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Industry figures from across the globe – excluding the United States – descended on Tehran on 28 November for the eagerly anticipated launch of the new Iran Petroleum Contract (IPC). Although the presence of representatives from global international oil companies (IOCs) underlined the keen interest these firms have in securing acreage in Iran, the opportunity is bittersweet. The introduction of new Iranian barrels into the market has the potential to further exacerbate the oversupply of oil in global markets and drive prices down further.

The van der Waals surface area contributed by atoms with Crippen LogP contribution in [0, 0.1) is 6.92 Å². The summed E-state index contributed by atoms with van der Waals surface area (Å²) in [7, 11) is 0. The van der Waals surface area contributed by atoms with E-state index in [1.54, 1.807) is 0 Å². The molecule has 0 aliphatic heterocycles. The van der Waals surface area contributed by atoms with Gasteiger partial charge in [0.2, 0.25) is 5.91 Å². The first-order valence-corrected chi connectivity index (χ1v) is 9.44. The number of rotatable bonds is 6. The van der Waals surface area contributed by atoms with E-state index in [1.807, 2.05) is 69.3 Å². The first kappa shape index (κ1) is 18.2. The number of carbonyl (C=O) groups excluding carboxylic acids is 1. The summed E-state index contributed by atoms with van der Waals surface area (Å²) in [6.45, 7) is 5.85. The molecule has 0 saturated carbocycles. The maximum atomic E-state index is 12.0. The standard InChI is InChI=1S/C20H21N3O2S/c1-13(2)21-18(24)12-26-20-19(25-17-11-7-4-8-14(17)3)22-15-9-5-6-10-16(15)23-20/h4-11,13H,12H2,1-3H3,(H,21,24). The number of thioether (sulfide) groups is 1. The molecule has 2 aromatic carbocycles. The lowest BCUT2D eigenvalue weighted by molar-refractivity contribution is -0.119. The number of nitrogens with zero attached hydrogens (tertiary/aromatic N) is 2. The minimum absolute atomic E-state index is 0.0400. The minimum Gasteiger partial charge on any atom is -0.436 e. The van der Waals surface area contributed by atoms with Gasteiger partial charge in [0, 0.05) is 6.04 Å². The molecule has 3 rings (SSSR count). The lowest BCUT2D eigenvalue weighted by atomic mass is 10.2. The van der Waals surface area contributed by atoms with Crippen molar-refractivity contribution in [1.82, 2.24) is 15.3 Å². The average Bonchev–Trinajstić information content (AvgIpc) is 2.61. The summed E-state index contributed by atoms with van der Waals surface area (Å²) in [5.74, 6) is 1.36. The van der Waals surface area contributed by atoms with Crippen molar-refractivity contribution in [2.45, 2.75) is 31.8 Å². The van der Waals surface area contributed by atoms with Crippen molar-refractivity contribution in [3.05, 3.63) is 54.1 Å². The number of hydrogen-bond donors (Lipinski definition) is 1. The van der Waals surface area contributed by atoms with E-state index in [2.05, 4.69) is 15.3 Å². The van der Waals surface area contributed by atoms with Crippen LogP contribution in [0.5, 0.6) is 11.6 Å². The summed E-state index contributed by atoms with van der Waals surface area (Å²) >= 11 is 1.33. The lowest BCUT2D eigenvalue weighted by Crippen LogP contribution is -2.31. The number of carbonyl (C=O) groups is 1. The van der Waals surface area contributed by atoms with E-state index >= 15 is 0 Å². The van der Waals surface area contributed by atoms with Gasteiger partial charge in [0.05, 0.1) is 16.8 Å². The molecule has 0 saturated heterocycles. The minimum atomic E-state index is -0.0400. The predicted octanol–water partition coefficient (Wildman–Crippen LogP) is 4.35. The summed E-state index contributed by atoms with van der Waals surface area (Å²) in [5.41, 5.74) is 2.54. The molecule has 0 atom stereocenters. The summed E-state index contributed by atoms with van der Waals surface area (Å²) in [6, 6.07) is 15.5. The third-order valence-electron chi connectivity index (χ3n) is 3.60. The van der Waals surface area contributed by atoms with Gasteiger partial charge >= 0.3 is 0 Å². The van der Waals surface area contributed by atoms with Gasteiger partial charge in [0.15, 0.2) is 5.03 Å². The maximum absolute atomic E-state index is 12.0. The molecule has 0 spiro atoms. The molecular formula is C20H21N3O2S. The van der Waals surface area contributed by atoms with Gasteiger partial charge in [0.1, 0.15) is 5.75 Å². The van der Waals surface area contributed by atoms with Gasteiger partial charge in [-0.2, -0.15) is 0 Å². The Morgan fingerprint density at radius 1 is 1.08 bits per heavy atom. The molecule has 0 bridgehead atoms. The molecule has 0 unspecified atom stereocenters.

While the key details of the IPC have been in the public domain for more than a year, the Tehran Summit marked a key milestone on Iran’s re-emergence onto the global oil and gas scene. Despite the absence of US firms due to their own government’s ongoing terrorism-related sanctions, Iran’s Oil Minister Bijan Zanganeh told the conference that US oil companies are welcome to invest in Iran’s oil and gas sector. (CONTINUED - 1868 WORDS)
DATA INSIDE THIS ARTICLE
|table||Iran’S Old ‘Buyback’ Contract And The New ‘Iran Petroleum Contract’: Key Differences|
|table||World Gas Reserves By Country (Tcm)|
|table||World Oil Reserves By Country (Bn Bls)|